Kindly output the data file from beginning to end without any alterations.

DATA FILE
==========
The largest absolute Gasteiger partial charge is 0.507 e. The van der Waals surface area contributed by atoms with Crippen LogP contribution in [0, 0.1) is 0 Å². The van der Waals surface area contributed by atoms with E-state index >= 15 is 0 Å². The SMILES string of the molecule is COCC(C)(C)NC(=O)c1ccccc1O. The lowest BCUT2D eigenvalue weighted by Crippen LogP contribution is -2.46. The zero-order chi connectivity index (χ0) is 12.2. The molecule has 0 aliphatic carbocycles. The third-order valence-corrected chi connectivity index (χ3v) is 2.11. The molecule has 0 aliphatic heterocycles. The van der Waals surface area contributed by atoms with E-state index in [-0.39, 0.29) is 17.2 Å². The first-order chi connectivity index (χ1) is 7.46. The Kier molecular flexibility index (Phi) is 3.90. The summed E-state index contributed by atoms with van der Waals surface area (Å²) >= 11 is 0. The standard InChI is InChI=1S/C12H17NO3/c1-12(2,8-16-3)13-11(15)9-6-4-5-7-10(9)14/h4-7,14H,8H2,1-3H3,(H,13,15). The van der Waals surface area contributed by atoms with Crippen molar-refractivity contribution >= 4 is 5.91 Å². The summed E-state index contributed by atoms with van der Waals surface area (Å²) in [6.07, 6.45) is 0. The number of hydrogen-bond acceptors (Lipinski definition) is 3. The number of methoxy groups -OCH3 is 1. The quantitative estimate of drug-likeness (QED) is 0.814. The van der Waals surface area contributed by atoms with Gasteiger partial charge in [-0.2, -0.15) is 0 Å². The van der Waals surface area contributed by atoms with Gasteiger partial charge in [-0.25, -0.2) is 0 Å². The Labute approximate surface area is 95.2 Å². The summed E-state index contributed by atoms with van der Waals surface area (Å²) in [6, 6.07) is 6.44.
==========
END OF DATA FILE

The largest absolute Gasteiger partial charge is 0.507 e. The van der Waals surface area contributed by atoms with Crippen LogP contribution in [0, 0.1) is 0 Å². The van der Waals surface area contributed by atoms with E-state index >= 15 is 0 Å². The SMILES string of the molecule is COCC(C)(C)NC(=O)c1ccccc1O. The lowest BCUT2D eigenvalue weighted by Crippen LogP contribution is -2.46. The zero-order chi connectivity index (χ0) is 12.2. The molecule has 0 aliphatic carbocycles. The third-order valence-corrected chi connectivity index (χ3v) is 2.11. The molecule has 0 aliphatic heterocycles. The van der Waals surface area contributed by atoms with E-state index in [-0.39, 0.29) is 17.2 Å². The first-order chi connectivity index (χ1) is 7.46. The Kier molecular flexibility index (Phi) is 3.90. The summed E-state index contributed by atoms with van der Waals surface area (Å²) >= 11 is 0. The standard InChI is InChI=1S/C12H17NO3/c1-12(2,8-16-3)13-11(15)9-6-4-5-7-10(9)14/h4-7,14H,8H2,1-3H3,(H,13,15). The van der Waals surface area contributed by atoms with Crippen molar-refractivity contribution >= 4 is 5.91 Å². The summed E-state index contributed by atoms with van der Waals surface area (Å²) in [6.07, 6.45) is 0. The number of hydrogen-bond acceptors (Lipinski definition) is 3. The number of methoxy groups -OCH3 is 1. The quantitative estimate of drug-likeness (QED) is 0.814. The van der Waals surface area contributed by atoms with Gasteiger partial charge in [-0.2, -0.15) is 0 Å². The van der Waals surface area contributed by atoms with Gasteiger partial charge in [-0.25, -0.2) is 0 Å². The Labute approximate surface area is 95.2 Å². The summed E-state index contributed by atoms with van der Waals surface area (Å²) in [6, 6.07) is 6.44.